One more ear for Marc Danval

Fan of jazz for almost 80 years, Marc Danval, described as “Epicurious” in the biography of Michaël Albas dedicated to him, is the first witness in our series “The memory of jazz”.

Marc Danval is a character like his shirts: colorful! It even seems, since they are often colorful, that they echo his flowery language. Well known to RTBF listeners for a “Third Ear” like no other, he is all at the same time: poet, journalist, scholar, gastronome, author of works on Robert Goffin, on Toots Thielemans or on the history of jazz in belgium.

A life full of exceptional encounters that make Marc Danval the subject ofa biography by Michaël Albasand the privileged witness of the heroic era of jazz.

“Curiosity has been part of my life since childhood. Epicurean, it’s true, I didn’t give a shit. Even if I have to slow down a bit; I can’t do the Olympics at my age. elsewhere, no one asked me!”

Marc Danval

Columnist and jazz fan

The title of the book, “Marc Danval the Epicurious”sticks perfectly to his subject: “That’s exactly it, because curiosity has been part of my life since childhood. Epicurean, it’s true, I didn’t get bored. Even if I have to slow down a bit; I can’t do the Olympics at my age. Besides, no one asked me!”

Born on February 18, 1937 in Ixelles, he remembers his first jazz emotions, at the age of nine, when he was a boarder at the Athénée de Morlanwelz. Not having access to the club of the big ones, who listened to music, often jazz, he heard it through an air vent that allowed in the playground.

The shock of the “Boogie Woogie”

One day, it’s the shock: “I heard ‘Boogie Woogie’, a record that pissed me off, by Belgian conductor Stan Brenders. I learned that he had been my father’s student at the Conservatory, it touched me a lot.” The young Marc will later buy his 78 rpm, along with a Count Basie record and “Idaho” by Don Byas and Bill Coleman, an American saxophonist and trumpeter who will become, fifteen years later, his friends.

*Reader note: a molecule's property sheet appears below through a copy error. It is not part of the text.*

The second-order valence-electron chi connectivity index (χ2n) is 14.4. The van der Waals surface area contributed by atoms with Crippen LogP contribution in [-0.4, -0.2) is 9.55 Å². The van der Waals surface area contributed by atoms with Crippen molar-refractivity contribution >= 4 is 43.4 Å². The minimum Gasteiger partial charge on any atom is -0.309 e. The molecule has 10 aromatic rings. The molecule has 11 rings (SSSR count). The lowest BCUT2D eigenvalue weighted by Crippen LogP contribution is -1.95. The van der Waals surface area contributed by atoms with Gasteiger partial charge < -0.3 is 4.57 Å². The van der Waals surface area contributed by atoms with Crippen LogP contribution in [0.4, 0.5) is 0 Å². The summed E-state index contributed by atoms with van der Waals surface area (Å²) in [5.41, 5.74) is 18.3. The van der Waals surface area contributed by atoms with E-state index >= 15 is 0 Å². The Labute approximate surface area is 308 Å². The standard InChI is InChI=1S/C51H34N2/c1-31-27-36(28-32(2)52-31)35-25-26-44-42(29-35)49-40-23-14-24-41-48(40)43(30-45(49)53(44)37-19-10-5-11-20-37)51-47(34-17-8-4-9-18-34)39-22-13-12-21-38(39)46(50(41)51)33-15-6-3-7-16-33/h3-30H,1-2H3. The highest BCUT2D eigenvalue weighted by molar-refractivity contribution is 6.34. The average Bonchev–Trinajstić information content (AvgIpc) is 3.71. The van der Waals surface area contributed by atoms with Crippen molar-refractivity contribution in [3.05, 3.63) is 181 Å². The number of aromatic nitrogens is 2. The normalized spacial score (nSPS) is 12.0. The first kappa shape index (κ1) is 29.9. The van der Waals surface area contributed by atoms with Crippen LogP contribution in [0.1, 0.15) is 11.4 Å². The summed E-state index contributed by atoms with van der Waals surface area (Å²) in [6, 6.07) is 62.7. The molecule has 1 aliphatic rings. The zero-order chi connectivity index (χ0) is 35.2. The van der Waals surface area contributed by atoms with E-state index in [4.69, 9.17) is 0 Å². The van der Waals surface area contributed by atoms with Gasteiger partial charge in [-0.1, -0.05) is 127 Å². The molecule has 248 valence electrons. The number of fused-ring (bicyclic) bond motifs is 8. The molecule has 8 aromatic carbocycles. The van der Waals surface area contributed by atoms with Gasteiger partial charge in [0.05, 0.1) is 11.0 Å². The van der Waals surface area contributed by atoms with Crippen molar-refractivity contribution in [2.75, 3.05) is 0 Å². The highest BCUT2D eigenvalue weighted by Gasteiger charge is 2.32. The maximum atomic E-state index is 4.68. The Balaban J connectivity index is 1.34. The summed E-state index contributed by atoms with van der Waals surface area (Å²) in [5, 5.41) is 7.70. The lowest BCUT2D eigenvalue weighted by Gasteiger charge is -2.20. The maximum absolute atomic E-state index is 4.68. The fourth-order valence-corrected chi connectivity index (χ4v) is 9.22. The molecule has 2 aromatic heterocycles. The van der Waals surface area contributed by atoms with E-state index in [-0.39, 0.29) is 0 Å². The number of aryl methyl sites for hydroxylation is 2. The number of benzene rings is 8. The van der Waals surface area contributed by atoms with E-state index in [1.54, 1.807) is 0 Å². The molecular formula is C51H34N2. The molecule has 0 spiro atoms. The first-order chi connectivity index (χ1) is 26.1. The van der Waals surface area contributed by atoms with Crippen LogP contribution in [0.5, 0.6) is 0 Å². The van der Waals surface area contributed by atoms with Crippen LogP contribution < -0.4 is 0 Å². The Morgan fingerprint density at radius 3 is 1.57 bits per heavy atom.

In the meantime, “Idaho” has become the callsign for The Third Ear, in the version recorded during World War II by the Belgian trumpeter Gus Deloof, under the title “You have a beautiful hat, madam”. At the time of the “swing tanzen verboten”, it was necessary to know how to deal with the German occupier and his collaborators.

His first column, Marc Danval signed it in 1957 in a student newspaper directed by Raymond Errera, and recounts an interview with… Nat “King” Cole. They had made an appointment by telephone at the Hotel Métropole in Brussels. The singing pianist, “a charming, delicious guy”, was right on time. He played in the evening at the Théâtre des Galeries with his trio, “but I didn’t see him because I had no money. My parents were anti-jazz, stingy, so everything was fine.”

In the footsteps of Vian

For the same student magazine, Raymond Errera will meet Orson Welles! “In his dressing room, there was a super horny girl: Eartha Kitt. It was something, I was overwhelmed. We weren’t refused anything because we were young, still in shorts, I believe”. from the latter, following in this a certain Boris Vian, writer and trumpeter whom he will meet on several occasions.

“Belgian musicians, you had to be old enough to go out in clubs to discover them”. Nevertheless, from the age of fourteen, he frequented “La Rose noire”, a mythical club on rue des Bouchers in Brussels, opened in 1953 by Louis Laydu, “a boss who liked me”. “That’s where I discovered Bobby Jaspar, Jacques Pelzer, René Thomas”, two saxophonists and a guitarist, three people from Liège who somehow constitute the holy trinity of bebop in Belgium: “I was dazzled”.

Before leaving for America, as was the case for Bobby and René, the Belgian musicians all met in Paris, City of Light of jazz at the time of the existentialists and Saint-Germain-des-Prés, whose muse was Juliette Greco and Miles Davis the herald. Marc Danval does not need to be asked of course. For his composition “Big Balcony”, Bobby Jaspar was inspired by the Hôtel du Grand Balcon, where the band of Belgians resided.